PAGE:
Sacrificing Sleep

In an attempt to forgo using child care altogether, some military couples choose to work a staggered schedule to ensure that at least one parent is always home with the children.

Many military families adjust their schedules so both parents can maintain employment, and their family’s income, without sacrificing the peace of mind that comes with knowing their children are well cared for. They may have their peace of mind, but in this case it comes at the price of precious shut-eye.

NMFA will continue to ask Congress to improve access to installation-based child care, increase the availability of part-time care, and ensure military child care programs are adequately funded, to include child care fee assistance.

Maybe we need to stop looking at child care from only a ‘readiness’ standpoint. Maybe it’s time we look at child care as a necessary tool essential to a military family’s quality of life.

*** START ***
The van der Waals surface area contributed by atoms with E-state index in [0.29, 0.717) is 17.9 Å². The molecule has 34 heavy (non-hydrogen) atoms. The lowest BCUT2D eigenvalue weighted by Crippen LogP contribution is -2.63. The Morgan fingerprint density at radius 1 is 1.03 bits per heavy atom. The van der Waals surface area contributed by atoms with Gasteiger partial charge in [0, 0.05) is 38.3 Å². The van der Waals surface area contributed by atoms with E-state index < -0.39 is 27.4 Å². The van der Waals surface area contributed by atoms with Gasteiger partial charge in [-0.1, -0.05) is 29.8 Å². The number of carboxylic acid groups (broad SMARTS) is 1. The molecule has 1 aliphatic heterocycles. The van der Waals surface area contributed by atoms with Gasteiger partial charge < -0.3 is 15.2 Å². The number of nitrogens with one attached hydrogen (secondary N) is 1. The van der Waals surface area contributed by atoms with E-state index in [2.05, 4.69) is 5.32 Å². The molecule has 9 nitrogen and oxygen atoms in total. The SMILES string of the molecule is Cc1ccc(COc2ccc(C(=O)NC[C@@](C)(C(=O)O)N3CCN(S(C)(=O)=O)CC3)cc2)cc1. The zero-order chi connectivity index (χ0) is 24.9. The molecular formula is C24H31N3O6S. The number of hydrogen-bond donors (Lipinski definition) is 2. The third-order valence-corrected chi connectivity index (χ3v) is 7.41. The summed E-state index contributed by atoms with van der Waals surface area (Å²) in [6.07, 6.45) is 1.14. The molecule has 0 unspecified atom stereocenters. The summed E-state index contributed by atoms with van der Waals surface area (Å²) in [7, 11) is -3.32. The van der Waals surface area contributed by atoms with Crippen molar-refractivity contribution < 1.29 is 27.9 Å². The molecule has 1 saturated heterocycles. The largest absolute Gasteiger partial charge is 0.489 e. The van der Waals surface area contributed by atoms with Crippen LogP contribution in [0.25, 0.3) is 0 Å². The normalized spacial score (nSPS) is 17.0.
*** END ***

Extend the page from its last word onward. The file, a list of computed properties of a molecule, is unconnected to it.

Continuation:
What do YOU think?

Posted June 6, 2017

Comments

From: Mia on: June 20, 2017
Most of us have experienced the same issue Vicky, where we have toddlers and a newborn that demand our care and we are just struggling to keep our sanity. When I was active duty with my husband, I had to take my oldest at the time to my parents (states away) as my husband was deployed, I was on night shift and couldn't find a babysitter that could fulfill those hours. There are playgroups, other military spouses, programs, that can help you for those few hours to collect your bearings. Mil-to-mil, single parents, and working/seeking education parents should always have a higher priority. You'll be fine, we always get through the challenges and learn from them. Military spouses are indeed important, but keep in mind that when you are not seeking higher education or employment, you need to find other means for care more creatively.
From: Vicky on: June 12, 2017